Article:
gas mark

Gas
mark
Fahren-
heit
Celsius Verbal
¼ 225° 110° very slow,
very low
½ 250° 120° very slow,
very low
1 275° 135° slow, low
2 300° 150° slow, low
3 325° 165° moderately slow,
warm
4 350° 180° moderate,
medium
5 375° 190° moderately hot
6 400° 205° moderately hot
7 425° 220° hot
8 450° 230° hot
9 475° 250° very hot
10 500° 260° extremely hot

The temperature control knobs of home gas ovens manufactured in Great Britain were often marked with a sequence of numerals, the purpose being to enable the cook to return to a previously satisfactory setting, and not necessarily to indicate a precise temperature. In a way, that was more honest than the North American practice of marking such knobs in degrees, because of the great variability from oven to oven, and because knob settings corresponded only roughly with temperatures (which is still usually the case, even with ovens whose knobs are marked in degrees).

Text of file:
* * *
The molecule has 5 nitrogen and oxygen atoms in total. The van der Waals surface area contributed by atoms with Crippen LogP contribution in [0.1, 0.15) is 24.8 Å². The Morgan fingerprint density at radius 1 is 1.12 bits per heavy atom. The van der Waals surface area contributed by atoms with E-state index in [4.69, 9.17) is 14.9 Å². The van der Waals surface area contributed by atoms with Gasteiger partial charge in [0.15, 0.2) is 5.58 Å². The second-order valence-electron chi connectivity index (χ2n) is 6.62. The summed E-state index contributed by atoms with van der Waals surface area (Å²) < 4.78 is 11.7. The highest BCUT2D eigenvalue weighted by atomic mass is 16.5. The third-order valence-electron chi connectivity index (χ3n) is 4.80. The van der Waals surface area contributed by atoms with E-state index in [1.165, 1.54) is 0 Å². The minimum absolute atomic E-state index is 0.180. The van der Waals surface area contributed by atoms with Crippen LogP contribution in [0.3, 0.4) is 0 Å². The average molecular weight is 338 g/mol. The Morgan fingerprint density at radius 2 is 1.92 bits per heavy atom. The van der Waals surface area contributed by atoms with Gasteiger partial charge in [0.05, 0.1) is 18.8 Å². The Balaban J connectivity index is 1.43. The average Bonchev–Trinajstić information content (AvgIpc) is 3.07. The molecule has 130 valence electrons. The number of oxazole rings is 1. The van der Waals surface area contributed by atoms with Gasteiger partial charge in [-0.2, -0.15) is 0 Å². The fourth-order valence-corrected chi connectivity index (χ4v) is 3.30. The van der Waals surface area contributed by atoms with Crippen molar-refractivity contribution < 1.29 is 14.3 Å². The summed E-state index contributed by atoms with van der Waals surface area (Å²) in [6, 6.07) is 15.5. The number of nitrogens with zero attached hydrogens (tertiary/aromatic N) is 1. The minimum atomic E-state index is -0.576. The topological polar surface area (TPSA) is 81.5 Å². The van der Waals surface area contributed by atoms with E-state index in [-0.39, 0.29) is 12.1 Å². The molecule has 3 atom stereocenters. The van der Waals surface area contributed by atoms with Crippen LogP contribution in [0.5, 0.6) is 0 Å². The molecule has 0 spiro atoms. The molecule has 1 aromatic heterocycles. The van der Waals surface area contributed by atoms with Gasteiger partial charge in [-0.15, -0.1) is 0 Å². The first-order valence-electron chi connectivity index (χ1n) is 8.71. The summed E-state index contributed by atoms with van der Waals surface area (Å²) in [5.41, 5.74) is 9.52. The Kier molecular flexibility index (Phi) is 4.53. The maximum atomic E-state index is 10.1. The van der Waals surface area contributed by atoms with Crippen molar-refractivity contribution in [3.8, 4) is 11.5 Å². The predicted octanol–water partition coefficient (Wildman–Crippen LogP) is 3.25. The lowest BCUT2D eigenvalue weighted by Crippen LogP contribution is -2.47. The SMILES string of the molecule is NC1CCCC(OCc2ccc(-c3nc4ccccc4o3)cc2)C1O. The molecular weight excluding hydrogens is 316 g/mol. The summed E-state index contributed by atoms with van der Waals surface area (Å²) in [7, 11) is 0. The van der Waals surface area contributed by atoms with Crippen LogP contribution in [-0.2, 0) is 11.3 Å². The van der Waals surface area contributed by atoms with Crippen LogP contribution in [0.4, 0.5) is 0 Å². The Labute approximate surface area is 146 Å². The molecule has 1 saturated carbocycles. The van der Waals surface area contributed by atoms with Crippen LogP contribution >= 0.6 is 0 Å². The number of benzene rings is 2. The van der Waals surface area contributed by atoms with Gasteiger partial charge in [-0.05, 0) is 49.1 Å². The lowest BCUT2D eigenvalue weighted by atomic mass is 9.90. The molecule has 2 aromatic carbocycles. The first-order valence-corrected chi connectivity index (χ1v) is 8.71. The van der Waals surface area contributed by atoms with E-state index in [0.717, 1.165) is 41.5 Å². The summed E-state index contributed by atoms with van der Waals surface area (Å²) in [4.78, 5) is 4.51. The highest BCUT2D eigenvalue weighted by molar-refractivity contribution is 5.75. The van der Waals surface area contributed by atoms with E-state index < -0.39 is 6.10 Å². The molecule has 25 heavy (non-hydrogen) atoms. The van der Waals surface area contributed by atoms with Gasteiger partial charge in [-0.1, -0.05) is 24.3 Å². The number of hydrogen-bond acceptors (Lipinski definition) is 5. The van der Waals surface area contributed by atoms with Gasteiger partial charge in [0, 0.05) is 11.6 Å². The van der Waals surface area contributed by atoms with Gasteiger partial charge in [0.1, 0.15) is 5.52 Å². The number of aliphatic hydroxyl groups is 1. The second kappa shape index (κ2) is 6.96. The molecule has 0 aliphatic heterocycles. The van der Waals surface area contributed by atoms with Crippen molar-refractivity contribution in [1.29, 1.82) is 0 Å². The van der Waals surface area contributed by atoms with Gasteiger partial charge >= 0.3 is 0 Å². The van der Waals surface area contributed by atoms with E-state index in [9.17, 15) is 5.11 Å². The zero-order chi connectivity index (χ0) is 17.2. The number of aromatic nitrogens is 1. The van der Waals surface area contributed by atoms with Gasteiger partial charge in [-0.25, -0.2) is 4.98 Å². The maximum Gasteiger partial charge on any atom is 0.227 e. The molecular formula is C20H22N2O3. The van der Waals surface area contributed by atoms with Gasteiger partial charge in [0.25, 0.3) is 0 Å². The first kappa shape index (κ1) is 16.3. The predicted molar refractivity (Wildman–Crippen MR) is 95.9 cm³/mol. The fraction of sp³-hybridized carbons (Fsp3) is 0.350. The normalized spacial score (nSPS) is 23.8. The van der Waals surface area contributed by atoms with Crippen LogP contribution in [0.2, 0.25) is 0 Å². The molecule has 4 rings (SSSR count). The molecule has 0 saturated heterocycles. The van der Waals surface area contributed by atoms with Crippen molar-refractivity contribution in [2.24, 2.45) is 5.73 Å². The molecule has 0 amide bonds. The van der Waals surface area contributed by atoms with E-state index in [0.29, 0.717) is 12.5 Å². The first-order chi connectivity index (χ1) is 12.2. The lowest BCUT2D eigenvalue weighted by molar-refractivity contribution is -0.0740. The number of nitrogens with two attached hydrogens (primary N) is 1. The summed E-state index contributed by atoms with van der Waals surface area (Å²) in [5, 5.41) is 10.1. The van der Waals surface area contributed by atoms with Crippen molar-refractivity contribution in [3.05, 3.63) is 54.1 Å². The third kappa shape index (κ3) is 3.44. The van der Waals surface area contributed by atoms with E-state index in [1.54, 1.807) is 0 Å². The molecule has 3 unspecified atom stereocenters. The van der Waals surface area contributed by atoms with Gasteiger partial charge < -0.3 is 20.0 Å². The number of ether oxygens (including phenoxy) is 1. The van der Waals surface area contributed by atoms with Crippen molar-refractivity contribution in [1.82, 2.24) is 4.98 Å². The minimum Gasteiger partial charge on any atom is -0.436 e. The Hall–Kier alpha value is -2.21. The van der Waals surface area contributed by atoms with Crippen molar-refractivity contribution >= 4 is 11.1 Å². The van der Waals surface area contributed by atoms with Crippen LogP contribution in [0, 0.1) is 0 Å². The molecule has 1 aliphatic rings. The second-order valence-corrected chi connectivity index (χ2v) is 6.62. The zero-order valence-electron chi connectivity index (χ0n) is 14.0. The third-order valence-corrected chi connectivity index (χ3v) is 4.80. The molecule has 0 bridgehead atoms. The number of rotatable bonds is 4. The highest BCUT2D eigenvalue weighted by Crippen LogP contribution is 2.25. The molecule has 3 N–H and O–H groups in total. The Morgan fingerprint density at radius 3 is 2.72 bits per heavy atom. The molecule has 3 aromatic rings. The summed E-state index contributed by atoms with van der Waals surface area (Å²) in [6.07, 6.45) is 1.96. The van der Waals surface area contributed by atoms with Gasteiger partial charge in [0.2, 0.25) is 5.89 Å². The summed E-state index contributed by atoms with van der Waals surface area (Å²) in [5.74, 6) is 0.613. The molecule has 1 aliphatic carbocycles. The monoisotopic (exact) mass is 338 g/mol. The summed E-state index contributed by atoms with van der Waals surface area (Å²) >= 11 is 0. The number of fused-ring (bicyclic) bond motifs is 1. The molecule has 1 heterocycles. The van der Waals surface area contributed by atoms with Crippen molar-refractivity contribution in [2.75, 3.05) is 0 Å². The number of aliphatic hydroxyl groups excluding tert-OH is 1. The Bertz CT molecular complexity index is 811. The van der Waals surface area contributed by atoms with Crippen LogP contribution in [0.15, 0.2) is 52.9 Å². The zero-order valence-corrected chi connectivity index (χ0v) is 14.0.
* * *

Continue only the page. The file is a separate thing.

Over time the controls improved and around the middle of the 20th century gas mark numbers began to appear in recipes along side or even in place of the verbal descriptions long used by cooks.

Similar scales were used in, for example, France, which are are not identical to the British scale. So, in using this table, be sure the source of the gas mark number is a British recipe.

The Fahrenheit and Celsius temperatures have been rounded off at the intervals conventionally used by cooks.

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